An inquiry set up by the government of Myanmar to investigate the 2017 crackdown that prompted hundreds of thousands of Rohingya to flee the country is expected to report this month, but activists and independent observers are skeptical about the story it will tell, despite promises of accountability from the country's civilian leader Aung San Suu Kyi.
"Accountability through domestic criminal justice is the norm," State Counsellor Aung San Suu Kyi said last month when she took the stand at the International Court of Justice in The Hague to defend the country against charges of genocide against the Muslim Rohingya minority.
"Only if domestic accountability fails, may international justice come into play."
The Myanmar military has been accused of genocide by the United Nations and others for the brutal crackdown on the country's Rohingya Muslim minority, which prompted more than 740,000 to flee.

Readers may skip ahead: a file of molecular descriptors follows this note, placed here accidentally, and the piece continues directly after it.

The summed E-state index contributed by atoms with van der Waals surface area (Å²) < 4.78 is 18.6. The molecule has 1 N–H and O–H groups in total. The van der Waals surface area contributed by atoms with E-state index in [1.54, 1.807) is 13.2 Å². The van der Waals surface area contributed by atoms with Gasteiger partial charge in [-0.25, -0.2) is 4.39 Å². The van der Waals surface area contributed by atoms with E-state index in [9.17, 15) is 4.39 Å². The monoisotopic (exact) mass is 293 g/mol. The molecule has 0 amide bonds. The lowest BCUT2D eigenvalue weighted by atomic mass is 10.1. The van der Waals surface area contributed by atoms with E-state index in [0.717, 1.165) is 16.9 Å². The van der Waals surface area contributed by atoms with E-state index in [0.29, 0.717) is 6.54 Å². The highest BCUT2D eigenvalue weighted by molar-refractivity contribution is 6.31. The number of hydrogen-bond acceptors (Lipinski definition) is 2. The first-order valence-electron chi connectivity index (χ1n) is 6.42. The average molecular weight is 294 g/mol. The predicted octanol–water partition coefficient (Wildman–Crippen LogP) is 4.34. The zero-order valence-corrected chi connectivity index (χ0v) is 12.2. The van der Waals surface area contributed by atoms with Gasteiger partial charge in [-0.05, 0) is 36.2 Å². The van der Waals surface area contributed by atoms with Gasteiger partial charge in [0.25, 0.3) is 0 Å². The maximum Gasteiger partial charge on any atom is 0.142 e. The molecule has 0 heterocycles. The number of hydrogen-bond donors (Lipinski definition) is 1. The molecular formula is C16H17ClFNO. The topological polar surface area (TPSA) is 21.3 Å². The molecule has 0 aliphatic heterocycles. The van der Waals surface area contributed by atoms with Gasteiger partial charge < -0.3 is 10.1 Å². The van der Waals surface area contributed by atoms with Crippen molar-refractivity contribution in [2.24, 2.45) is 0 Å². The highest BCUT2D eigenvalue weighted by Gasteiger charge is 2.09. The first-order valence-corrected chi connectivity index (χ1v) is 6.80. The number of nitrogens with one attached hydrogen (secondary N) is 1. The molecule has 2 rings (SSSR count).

A UN fact-finding mission report estimated at least 10,000 were killed.
Addressing the ICJ, Aung San Suu Kyi said an internal investigation by the Independent Commission of Enquiry (ICOE) was underway and that the commission's report would shed light on what really happened in 2017.
"There is currently no other fact-finding body in the world that has garnered relevant first-hand information on what occurred in Rakhine in 2017 to the same extent as the Independent Commission of Enquiry," she said.
The government has rejected the findings of the UN and severely restricted the ability of neutral observers and journalists to investigate. As the public awaits the findings from the ICOE, human rights activists and the Rohingya themselves expect little.